Francis Beckwith was President of the Evangelical Theological Society until he resigned from his position on 5th May (here). The reason for his resignation is that on April 29th he was received back into the Roman Catholic Church (here). He gives two main reasons for his conversion: First, he became convinced that the Roman view of justification by faith is more faithful to the teaching of Scripture and the early church than the Protestant view. Second, he wished to identify himself with the church's creeds that Protestants and Catholics alike regard as statements of Trinitarian and Christological orthodoxy. I cannot discuss these points in detail just now and I certainly do not wish to speculate on Dr. Beckwith's motives. But here are some thoughts by way of response.
The Roman teaching on justification is that we are justified by grace at baptism. But this initial justification must be improved by our works. Does this understanding of justification really have greater 'explanatory power' than the Protestant view? Where in the New Testament is justification related to baptism? In the teaching of Paul, we are justified by faith apart from works. God's declaration that we are right with him in Christ cannot be improved upon. The Roman Catholic teaching is not straightforward justification by works, because it is held that we are graciously justified at baptism. But the notion that our justification by grace must be supplemented by works is at best semi-Pelagian. The Catholic teaching downplays the seriousness of sin and calls into question the the freeness of God's grace. Perhaps the Evangelicals and Catholics Together movement (here) has had the effect of blurring the dividing lines between Rome and the Reformation over justification? The new perspective on Paul has had a similar effect.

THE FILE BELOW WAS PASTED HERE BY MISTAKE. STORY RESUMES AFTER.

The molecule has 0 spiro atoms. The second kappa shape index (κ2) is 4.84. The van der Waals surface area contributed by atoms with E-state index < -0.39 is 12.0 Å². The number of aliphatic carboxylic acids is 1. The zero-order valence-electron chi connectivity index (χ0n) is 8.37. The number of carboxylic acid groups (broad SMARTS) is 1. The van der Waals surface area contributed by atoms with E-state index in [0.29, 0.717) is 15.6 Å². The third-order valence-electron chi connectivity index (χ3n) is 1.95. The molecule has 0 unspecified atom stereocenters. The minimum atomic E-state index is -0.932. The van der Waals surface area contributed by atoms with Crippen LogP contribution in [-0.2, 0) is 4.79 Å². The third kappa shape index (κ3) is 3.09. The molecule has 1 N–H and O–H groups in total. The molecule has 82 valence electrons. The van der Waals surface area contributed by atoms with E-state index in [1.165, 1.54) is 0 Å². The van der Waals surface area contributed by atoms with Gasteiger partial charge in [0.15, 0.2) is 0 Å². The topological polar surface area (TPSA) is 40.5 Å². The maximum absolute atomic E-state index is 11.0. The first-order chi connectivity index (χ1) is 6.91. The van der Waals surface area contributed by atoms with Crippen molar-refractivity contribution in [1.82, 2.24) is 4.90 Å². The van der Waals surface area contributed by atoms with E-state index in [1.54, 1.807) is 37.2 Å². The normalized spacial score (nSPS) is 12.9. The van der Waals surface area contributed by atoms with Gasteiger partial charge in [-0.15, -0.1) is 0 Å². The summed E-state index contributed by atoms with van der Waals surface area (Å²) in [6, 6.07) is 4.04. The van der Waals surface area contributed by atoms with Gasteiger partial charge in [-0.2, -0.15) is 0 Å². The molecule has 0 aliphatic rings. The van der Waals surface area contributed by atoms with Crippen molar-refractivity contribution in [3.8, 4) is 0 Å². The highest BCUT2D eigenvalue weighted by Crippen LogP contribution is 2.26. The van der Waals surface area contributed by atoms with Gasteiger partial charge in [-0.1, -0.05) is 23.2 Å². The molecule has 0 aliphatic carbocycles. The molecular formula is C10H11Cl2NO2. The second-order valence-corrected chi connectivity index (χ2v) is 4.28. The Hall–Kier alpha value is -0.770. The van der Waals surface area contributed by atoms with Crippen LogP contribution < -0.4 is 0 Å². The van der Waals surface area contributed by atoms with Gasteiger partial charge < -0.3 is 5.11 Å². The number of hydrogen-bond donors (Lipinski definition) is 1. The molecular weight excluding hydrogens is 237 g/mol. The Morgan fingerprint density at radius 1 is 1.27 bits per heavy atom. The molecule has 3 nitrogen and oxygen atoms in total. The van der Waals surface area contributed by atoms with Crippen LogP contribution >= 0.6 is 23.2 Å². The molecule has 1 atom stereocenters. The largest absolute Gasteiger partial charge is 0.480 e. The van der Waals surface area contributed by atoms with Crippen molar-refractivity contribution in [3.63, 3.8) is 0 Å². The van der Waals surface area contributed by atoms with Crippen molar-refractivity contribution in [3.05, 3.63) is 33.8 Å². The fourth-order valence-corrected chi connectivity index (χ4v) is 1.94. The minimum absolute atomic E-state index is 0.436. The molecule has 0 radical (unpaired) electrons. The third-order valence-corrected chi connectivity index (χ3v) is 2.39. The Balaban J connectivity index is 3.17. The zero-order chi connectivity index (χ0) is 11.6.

As far as the creedal orthodoxy of Rome is concerned, it is anachronistic to suggest that Nicaea and Chalcedon were conducted under the auspices of the Roman Catholic Church. Those key ecumenical councils occurred prior to the East/West schism in 1054 and the Reformation. The ancient creeds belong to the whole Church, not just to Rome. Roman Catholicism as a distinct entity with its own defining doctrines did not come into being until the counter Reformation caused Rome to define herself against Protestant teaching. Dogmas such as the immaculate conception of Mary and the infallibility of the Pope are relatively recent innovations. The present-day Roman Catholic Church is much different from the Catholic Church that drew up the orthodox creedal statements.
It is sad that an eminent Evangelical leader like Dr Beckwith has decided to return to the church of his youth. His conversion represents a challenge to Evangelical world. Are we teaching justification by faith alone with sufficient Biblical clarity? Have we become so obsessed with present day issues that we have lost touch with the theological riches of the past?
See here for Carl Trueman's helpful response.
See here for Roman Catholic reaction to this post at Pontifications.